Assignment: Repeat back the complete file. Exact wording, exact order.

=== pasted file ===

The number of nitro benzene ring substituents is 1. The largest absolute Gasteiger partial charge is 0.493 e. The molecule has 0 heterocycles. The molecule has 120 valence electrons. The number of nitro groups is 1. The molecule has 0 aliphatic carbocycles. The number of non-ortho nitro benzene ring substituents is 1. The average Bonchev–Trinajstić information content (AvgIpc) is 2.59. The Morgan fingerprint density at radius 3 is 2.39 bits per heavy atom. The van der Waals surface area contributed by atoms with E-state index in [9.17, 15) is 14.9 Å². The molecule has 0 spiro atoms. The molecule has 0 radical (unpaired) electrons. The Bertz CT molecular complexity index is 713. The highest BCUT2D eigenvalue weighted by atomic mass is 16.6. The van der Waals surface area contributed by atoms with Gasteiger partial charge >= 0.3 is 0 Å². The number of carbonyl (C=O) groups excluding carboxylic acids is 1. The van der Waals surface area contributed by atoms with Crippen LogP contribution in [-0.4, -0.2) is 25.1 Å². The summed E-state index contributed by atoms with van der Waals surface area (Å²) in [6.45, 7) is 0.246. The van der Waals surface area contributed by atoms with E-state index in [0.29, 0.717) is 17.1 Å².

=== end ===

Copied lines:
The number of nitro benzene ring substituents is 1. The largest absolute Gasteiger partial charge is 0.493 e. The molecule has 0 heterocycles. The molecule has 120 valence electrons. The number of nitro groups is 1. The molecule has 0 aliphatic carbocycles. The number of non-ortho nitro benzene ring substituents is 1. The average Bonchev–Trinajstić information content (AvgIpc) is 2.59. The Morgan fingerprint density at radius 3 is 2.39 bits per heavy atom. The van der Waals surface area contributed by atoms with E-state index in [9.17, 15) is 14.9 Å². The molecule has 0 spiro atoms. The molecule has 0 radical (unpaired) electrons. The Bertz CT molecular complexity index is 713. The highest BCUT2D eigenvalue weighted by atomic mass is 16.6. The van der Waals surface area contributed by atoms with Gasteiger partial charge >= 0.3 is 0 Å². The number of carbonyl (C=O) groups excluding carboxylic acids is 1. The van der Waals surface area contributed by atoms with Crippen LogP contribution in [-0.4, -0.2) is 25.1 Å². The summed E-state index contributed by atoms with van der Waals surface area (Å²) in [6.45, 7) is 0.246. The van der Waals surface area contributed by atoms with E-state index in [0.29, 0.717) is 17.1 Å².